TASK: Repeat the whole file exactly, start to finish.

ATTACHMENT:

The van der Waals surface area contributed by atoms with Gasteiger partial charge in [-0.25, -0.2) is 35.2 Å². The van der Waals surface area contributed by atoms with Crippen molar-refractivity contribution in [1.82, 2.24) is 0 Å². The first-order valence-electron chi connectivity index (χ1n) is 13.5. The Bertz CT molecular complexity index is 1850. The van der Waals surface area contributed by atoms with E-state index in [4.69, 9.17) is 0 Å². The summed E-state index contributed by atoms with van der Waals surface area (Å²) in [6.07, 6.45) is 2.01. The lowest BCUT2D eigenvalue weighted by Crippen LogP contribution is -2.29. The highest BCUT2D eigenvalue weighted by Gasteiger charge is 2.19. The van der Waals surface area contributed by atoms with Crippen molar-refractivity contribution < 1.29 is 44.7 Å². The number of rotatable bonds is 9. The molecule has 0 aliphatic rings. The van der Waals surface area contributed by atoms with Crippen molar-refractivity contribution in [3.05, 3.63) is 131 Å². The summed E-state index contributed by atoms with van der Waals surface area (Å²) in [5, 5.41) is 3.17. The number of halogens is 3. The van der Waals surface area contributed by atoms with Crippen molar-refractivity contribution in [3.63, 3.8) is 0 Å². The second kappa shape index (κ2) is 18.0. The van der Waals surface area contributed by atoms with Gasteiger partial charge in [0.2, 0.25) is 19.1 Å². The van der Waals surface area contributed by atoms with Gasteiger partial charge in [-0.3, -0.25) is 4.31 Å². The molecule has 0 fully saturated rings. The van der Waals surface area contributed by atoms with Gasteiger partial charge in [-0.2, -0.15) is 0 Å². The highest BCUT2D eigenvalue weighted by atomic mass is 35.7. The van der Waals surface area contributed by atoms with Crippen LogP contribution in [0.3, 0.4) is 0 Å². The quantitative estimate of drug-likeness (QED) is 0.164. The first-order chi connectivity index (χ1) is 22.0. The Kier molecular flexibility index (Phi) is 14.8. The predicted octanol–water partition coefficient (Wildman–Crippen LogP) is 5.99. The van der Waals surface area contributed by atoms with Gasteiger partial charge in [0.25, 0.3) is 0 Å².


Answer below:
The van der Waals surface area contributed by atoms with Gasteiger partial charge in [-0.25, -0.2) is 35.2 Å². The van der Waals surface area contributed by atoms with Crippen molar-refractivity contribution in [1.82, 2.24) is 0 Å². The first-order valence-electron chi connectivity index (χ1n) is 13.5. The Bertz CT molecular complexity index is 1850. The van der Waals surface area contributed by atoms with E-state index in [4.69, 9.17) is 0 Å². The summed E-state index contributed by atoms with van der Waals surface area (Å²) in [6.07, 6.45) is 2.01. The lowest BCUT2D eigenvalue weighted by Crippen LogP contribution is -2.29. The highest BCUT2D eigenvalue weighted by Gasteiger charge is 2.19. The van der Waals surface area contributed by atoms with Crippen molar-refractivity contribution < 1.29 is 44.7 Å². The number of rotatable bonds is 9. The molecule has 0 aliphatic rings. The van der Waals surface area contributed by atoms with Crippen molar-refractivity contribution in [3.05, 3.63) is 131 Å². The summed E-state index contributed by atoms with van der Waals surface area (Å²) in [5, 5.41) is 3.17. The number of halogens is 3. The van der Waals surface area contributed by atoms with Crippen molar-refractivity contribution in [3.63, 3.8) is 0 Å². The second kappa shape index (κ2) is 18.0. The van der Waals surface area contributed by atoms with Gasteiger partial charge in [0.2, 0.25) is 19.1 Å². The van der Waals surface area contributed by atoms with Gasteiger partial charge in [-0.3, -0.25) is 4.31 Å². The molecule has 0 fully saturated rings. The van der Waals surface area contributed by atoms with Gasteiger partial charge in [-0.2, -0.15) is 0 Å². The highest BCUT2D eigenvalue weighted by atomic mass is 35.7. The van der Waals surface area contributed by atoms with Crippen LogP contribution in [0.3, 0.4) is 0 Å². The quantitative estimate of drug-likeness (QED) is 0.164. The first-order chi connectivity index (χ1) is 22.0. The Kier molecular flexibility index (Phi) is 14.8. The predicted octanol–water partition coefficient (Wildman–Crippen LogP) is 5.99. The van der Waals surface area contributed by atoms with Gasteiger partial charge in [0.25, 0.3) is 0 Å².